Clothing bargains source of environmental damage

Dec 17, 2021 | Life

Students are buying new clothes as colder weather approaches to freshen up their wardrobes.

Balancing rising food prices, tuition and rent are difficult so many students cut costs on clothing by buying from the fast-fashion industry.

“I like to buy fast-fashion brands because you can get trendy clothes quickly for cheap,” said Celeste Foesenek, a student in Humber College fashion and beauty program.

But popular fast-fashion brands such as Shein, Romwe and Fashion Nova aren’t made to last and the environmental costs of low-quality garments are significant.

A study by Clean Clothes Campaign, a global network based in Amsterdam and is dedicated to improving working conditions and empowering workers in the global garment and sportswear industries, found 100 billion garments are made every year, and three out of five fast-fashion clothing items end up being thrown away after only a few uses.

Rather than recycling unsold stock, fast-fashion industries burn or discard products not sold, and much of that ends up in landfills.

The materials being used by these industries are non-biodegradable and processed with chemicals that can take up to 200-plus years to decompose in the landfill, according to research provided by Pittsburgh recycling company Road Runner.

Moreover, many fashion retailers do not reuse water from their production facilities. Instead, they use what is called an “open loop cycle.” As a result, all the waste from the production facilities goes straight to the environment, polluting water and land.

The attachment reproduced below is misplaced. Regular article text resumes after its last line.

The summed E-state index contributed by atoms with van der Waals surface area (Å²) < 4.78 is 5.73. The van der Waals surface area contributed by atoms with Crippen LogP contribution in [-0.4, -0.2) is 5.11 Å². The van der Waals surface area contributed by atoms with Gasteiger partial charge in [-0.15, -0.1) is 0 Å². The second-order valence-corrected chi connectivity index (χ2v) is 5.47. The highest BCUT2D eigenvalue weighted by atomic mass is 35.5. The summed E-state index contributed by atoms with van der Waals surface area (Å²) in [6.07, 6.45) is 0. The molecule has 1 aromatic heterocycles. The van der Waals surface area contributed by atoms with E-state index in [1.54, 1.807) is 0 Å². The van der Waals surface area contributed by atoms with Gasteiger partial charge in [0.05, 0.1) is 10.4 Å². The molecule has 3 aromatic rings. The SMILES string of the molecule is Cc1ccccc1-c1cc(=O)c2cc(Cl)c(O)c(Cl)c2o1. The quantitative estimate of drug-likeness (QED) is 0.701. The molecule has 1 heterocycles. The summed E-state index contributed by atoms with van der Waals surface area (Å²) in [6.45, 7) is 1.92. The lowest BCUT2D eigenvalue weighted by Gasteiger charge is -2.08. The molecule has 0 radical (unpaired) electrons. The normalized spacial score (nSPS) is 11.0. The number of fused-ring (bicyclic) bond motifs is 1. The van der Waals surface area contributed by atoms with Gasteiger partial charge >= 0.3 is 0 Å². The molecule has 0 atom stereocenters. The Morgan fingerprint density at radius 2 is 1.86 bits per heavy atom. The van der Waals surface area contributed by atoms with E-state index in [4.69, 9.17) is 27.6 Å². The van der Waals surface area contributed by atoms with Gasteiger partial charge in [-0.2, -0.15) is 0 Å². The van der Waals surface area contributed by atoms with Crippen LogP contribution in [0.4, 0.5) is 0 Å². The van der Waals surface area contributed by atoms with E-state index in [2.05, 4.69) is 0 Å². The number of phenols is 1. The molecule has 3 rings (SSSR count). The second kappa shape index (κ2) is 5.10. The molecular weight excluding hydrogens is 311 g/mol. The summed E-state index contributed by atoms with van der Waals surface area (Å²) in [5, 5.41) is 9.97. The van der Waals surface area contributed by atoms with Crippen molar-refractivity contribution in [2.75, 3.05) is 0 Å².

“Fast fashion depletes our water resources, emits high amounts of carbon, and is a big contributor to pollution entering our ocean, lakes and waterways,” environmentalist Danielle Teixeira with Bush Heritage Australia told Humber Et Cetera.

“This is a problem because it has detrimental impacts on marine life and the environment,” Teixeira said.

UN Environment reported fast fashion is also responsible for eight per cent of carbon emissions from the overproduction of materials used in fast fashion.

“The industry is the second-biggest consumer of water, generating around 20 per cent of the world’s wastewater and releasing half a million tons of synthetic microfibres into the ocean annually,” the UN said. “The average consumer buys 60 per cent more pieces of clothing than 15 years ago. Each item is only kept for half as long.”

There are other downsides to fast fashion. Its production facilities are typically located in developing countries where workers put in exhausting hours for poor wages.

Fashion Checker statistics show 93 per cent of brands surveyed by the Fashion Checker aren’t paying workers a living wage.

Workers in fast-fashion industries often endure poor ventilation and exposure to toxic substances. There are frequent accidents, fires and injuries in such environments.

“One of the reasons why I don’t support fast fashion is I don’t support child labour, which is one of the side effects of globalization,” University of Guelph-Humber psychology student Alina Korovina said.

“There are so many ethical and ecological reasons why thrifting is my main source of clothing,” Korovina said, including buying used clothes prevents clothes from going to the landfill, and helps reduce the number of new clothes being produced and sold.